Tuesday, April 10, 2007

Richard Shelton Reads at CQL April 12

BISBEE, AZ – "It is July 20, 1989, early afternoon, monsoon season in the Sonoran Desert, and I am going back to Bisbee..."

So begins local author Richard Shelton's Going Back to Bisbee (University of Arizona Press), a powerful and evocative memoir of his journeys of discovery to, from, and back to Bisbee, Arizona. The Arizona State Library recognized Shelton's work by nominating it as a candidate for the 2007 ONEBOOKAZ statewide adult read, and Arizona readers from around the state showed their enthusiasm by voting Going Back to Bisbee as 2007’s ONEBOOK winner.

Now, Bisbee residents will have a chance to meet and hear Shelton first-hand when he presents a free reading from Going Back to Bisbee in the Library Meeting Room, 6 Main Street, on April 12 at 6:30pm. If time permits, he also plans to read from his latest book of poetry, The Last Person to Hear Your Voice. Those interested in asking him to autograph copies of any of his books, many of which are on sale at Atalanta’s Music and Books, 38 Main Street, can catch him there before the Read from 3-4:30pm.

The ONEBOOK read is one of many events scheduled in the Copper Queen Library's year-long celebration of the
“6 Main Centennial” (A Century of Service at 6 Main Street -- and 125 years of library service to Bisbee!) and is part of the annual statewide ONEBOOK read sponsored by the Arizona State Library.

ONEBOOK is an exciting program that brings communities together through literature. Beginning in April every year, the program encourages communities across the state to read the same book at the same time and participate in discussions and programs centered around that book.

In Going Back to Bisbee, Shelton chronicles his nearly lifelong love affair with southwestern deserts, beginning in 1956 when he came to Arizona, first serving as a soldier stationed at Fort Huachuca and later as an English teacher at Lowell School in Bisbee.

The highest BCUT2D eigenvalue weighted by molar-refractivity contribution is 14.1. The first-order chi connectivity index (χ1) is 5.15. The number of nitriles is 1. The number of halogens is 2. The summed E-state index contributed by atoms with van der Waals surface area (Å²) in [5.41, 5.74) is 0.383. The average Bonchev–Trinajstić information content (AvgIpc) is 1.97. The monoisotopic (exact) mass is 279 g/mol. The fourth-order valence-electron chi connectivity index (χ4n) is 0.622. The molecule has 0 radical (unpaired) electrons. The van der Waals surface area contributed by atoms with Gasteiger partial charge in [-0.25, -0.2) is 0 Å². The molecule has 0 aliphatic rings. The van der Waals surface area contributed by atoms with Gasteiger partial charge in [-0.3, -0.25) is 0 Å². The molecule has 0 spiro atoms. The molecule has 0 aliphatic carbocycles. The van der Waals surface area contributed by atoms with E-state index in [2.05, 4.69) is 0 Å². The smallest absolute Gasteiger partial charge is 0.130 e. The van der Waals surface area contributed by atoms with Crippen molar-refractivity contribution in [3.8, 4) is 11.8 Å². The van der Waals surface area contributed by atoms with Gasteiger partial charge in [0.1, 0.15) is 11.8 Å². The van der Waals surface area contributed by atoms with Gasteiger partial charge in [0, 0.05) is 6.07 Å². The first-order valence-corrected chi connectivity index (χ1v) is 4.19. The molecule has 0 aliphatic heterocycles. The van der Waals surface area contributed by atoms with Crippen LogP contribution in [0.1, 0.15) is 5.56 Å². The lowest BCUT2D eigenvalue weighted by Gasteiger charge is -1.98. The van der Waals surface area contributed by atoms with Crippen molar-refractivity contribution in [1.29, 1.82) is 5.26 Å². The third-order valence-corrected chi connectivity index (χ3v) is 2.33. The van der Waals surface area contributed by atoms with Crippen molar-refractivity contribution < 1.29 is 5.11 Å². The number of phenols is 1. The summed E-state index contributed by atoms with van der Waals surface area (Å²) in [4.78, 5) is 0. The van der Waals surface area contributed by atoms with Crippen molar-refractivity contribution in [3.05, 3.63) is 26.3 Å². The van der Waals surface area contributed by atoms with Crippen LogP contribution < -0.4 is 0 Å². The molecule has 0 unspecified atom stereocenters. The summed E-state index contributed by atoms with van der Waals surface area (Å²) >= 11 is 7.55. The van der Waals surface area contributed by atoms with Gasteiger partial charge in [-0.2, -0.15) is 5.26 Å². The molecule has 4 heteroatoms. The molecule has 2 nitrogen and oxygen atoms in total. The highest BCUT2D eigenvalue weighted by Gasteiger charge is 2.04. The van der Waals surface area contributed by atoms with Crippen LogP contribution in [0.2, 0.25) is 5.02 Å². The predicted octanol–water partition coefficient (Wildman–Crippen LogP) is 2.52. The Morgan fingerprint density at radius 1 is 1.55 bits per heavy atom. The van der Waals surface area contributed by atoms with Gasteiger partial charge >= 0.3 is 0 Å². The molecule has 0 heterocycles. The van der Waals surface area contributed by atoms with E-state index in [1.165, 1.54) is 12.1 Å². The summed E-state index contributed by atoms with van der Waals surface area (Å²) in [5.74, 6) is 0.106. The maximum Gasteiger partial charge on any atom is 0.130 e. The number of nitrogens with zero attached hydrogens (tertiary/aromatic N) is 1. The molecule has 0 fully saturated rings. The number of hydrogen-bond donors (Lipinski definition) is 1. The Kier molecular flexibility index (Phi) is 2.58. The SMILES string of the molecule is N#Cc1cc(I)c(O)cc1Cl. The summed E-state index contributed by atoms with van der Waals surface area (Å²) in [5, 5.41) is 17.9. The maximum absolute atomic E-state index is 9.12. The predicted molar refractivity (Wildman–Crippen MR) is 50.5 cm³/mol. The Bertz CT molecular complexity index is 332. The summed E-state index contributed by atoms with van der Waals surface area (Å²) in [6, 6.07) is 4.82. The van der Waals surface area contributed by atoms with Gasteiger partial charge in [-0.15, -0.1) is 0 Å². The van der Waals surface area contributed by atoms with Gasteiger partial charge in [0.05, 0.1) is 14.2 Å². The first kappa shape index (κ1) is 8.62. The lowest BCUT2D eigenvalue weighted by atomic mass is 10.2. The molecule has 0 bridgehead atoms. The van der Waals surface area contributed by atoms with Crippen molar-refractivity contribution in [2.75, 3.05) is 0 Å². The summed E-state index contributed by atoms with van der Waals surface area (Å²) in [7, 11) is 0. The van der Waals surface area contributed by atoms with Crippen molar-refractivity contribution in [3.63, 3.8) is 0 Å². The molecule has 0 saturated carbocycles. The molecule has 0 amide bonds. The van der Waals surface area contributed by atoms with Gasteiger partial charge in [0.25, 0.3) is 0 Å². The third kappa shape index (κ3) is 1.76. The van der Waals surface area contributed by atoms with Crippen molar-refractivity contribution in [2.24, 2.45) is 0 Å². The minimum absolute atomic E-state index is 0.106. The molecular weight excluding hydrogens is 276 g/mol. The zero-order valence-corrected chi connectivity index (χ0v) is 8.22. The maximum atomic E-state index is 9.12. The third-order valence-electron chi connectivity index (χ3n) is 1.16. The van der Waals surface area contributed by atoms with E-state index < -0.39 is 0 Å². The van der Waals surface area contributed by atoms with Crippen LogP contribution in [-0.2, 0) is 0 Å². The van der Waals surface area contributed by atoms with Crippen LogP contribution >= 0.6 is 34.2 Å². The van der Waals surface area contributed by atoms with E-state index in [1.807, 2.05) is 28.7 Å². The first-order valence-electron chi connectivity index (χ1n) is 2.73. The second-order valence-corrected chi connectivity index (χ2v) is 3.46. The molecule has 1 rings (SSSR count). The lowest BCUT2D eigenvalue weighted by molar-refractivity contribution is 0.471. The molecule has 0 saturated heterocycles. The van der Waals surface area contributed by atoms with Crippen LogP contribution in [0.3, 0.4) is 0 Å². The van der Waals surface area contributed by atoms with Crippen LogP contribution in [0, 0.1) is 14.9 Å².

In the book, which uses a routine day trip to Bisbee as its setting, Shelton reflects on the history of the area, the beauty of the landscape, and his own life. Couched within the narrative of his journey are passages revealing Shelton’s deep familiarity with the region’s natural and human history. Whether conveying the mystique of tarantulas or the diversity of the mountain-studded topography, he brings, not surprisingly, a poet’s eye to this seemingly desolate country.

Now a Regents Professor in the English Department at the University of Arizona, Shelton is the author of nine books of poetry, including The Bus to Veracruz (1978) and Selected Poems: 1969-1981 (1982). His first book, The Tattooed Desert, won the International Poetry Forum's United States Award, and The Bus to Veracruz was nominated for the Pulitzer Prize and the National Book Award. Going Back to Bisbee, his first major work of nonfiction, won the Western States Book Award for Creative Nonfiction.

His latest book of poetry, The Last Person to Hear Your Voice, was published in February 2007 by the University of Pittsburgh Press.

He is also the recipient of two fellowships from the National Endowment for the Arts and a prestigious Completion Grant from the Lannan Foundation. In 1974, Shelton established, under the auspices of the Arizona Commission on the Arts, a writer’s workshop at the Arizona State Prison, out of which have come eight books of poetry and prose.

A book about his experiences teaching creative writing to inmates in the Arizona prison system is scheduled for publication this year by the University of Arizona Press.

In 2006, Richard and his wife Lois were honored with the first annual Arizona Literary Treasure Award. This award recognizes an individual or individuals who’ve made a significant contribution to the literary fabric of Arizona.